8 Questions to Evaluate Your Fitness Level

By Larry Payne, Georg Feuerstein, Sherri Baptiste, Doug Swenson, Stephan Bodian, LaReine Chabut, Therese Iknoian

Many mind-body programs are so gentle that nearly anyone can do them without fear. But to be on the safe side — and that’s always a smart thing when it comes to movement — take a few moments to assess your current fitness and health by asking yourself the following questions:

  • Are you currently not exercising regularly?

  • Do you have a personal or family history of heart disease or chest pains, especially before age 50?

  • Do you smoke or have you been a smoker in the in the past two years?

  • Do you have any joint problems such as achiness or stiffness that get worse when you move in certain ways?

  • Do you have high blood pressure, diabetes, high cholesterol, or high blood sugar?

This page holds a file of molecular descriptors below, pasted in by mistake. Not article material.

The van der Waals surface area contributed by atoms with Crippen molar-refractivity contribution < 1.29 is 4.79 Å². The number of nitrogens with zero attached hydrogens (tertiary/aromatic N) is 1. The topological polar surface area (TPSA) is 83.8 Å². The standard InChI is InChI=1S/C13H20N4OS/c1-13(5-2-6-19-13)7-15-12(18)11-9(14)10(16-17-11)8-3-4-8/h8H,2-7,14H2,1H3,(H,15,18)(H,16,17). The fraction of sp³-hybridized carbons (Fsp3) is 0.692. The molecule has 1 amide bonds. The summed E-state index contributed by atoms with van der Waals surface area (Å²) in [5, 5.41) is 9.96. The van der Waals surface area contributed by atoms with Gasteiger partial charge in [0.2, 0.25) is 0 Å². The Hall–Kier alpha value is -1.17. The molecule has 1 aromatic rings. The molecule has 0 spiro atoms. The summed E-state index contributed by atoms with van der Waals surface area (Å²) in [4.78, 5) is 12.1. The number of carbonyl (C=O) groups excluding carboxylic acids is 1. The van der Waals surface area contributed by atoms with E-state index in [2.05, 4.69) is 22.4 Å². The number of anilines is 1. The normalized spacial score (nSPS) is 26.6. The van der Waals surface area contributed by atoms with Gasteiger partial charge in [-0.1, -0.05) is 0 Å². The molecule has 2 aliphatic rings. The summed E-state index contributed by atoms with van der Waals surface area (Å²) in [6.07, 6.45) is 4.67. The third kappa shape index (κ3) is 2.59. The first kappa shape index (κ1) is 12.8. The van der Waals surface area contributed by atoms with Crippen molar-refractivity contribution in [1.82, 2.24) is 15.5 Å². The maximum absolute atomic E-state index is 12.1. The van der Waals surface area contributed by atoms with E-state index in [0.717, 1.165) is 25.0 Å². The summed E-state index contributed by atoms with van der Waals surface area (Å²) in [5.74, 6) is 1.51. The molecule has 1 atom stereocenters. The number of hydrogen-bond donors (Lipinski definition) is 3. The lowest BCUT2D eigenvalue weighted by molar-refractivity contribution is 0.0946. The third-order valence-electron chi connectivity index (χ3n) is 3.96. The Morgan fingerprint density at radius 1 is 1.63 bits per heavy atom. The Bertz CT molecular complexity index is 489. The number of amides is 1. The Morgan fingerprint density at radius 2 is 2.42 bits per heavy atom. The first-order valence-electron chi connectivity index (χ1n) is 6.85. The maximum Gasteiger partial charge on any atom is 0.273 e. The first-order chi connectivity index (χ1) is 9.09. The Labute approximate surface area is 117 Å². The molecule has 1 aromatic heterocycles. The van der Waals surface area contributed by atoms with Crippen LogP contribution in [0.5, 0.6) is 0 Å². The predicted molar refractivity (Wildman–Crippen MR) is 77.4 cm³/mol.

• Are you taking any medications for any of the above conditions that may change the way your body responds to exercise?

  • Are you considered very overweight or obese? (This doesn’t mean those annoying 10 to 15 pounds. If you think you’re overweight, you probably are.)

  • Do you know of any other reason why you shouldn’t do physical activity?

If you answer “yes” to any of these questions, see a physician before starting an exercise program, especially a program that raises your heart rate and puts any additional stress on your heart or other systems. Even if the program doesn’t raise your heart rate, it may involve bending or twisting that may aggravate your blood pressure or any joint problems that you already have or may be inclined toward; these are also good reasons to be safe with a physician’s visit.

If you don’t answer “yes” to any of these questions but are age 40 or older or haven’t exercised regularly in at least a year, you should still see a physician to check on your overall health and to discuss any medical conditions that may run in your family. If your answer to one of the questions changes to “yes” at any time during your exercise program, you need to see your physician.

Don’t let any of these warnings scare you off from movement! It simply makes good sense to see a physician once a year anyway.